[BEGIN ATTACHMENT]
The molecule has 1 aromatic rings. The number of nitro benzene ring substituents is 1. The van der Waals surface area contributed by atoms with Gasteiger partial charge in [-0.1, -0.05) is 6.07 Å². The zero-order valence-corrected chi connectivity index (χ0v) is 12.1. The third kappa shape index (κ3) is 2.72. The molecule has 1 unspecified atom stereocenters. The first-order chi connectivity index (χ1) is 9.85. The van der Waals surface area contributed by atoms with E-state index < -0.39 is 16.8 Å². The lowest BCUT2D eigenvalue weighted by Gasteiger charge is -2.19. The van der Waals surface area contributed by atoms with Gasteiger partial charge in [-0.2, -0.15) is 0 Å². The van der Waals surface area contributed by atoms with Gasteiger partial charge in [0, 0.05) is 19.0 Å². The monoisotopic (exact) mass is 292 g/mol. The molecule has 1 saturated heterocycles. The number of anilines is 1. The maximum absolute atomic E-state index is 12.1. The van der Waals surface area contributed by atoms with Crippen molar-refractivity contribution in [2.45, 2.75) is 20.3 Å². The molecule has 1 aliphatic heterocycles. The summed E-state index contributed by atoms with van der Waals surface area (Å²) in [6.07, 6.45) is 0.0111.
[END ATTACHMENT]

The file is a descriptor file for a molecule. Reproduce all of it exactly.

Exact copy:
The molecule has 1 aromatic rings. The number of nitro benzene ring substituents is 1. The van der Waals surface area contributed by atoms with Gasteiger partial charge in [-0.1, -0.05) is 6.07 Å². The zero-order valence-corrected chi connectivity index (χ0v) is 12.1. The third kappa shape index (κ3) is 2.72. The molecule has 1 unspecified atom stereocenters. The first-order chi connectivity index (χ1) is 9.85. The van der Waals surface area contributed by atoms with E-state index < -0.39 is 16.8 Å². The lowest BCUT2D eigenvalue weighted by Gasteiger charge is -2.19. The van der Waals surface area contributed by atoms with Gasteiger partial charge in [-0.2, -0.15) is 0 Å². The van der Waals surface area contributed by atoms with Gasteiger partial charge in [0, 0.05) is 19.0 Å². The monoisotopic (exact) mass is 292 g/mol. The molecule has 1 saturated heterocycles. The number of anilines is 1. The maximum absolute atomic E-state index is 12.1. The van der Waals surface area contributed by atoms with Crippen molar-refractivity contribution in [2.45, 2.75) is 20.3 Å². The molecule has 1 aliphatic heterocycles. The summed E-state index contributed by atoms with van der Waals surface area (Å²) in [6.07, 6.45) is 0.0111.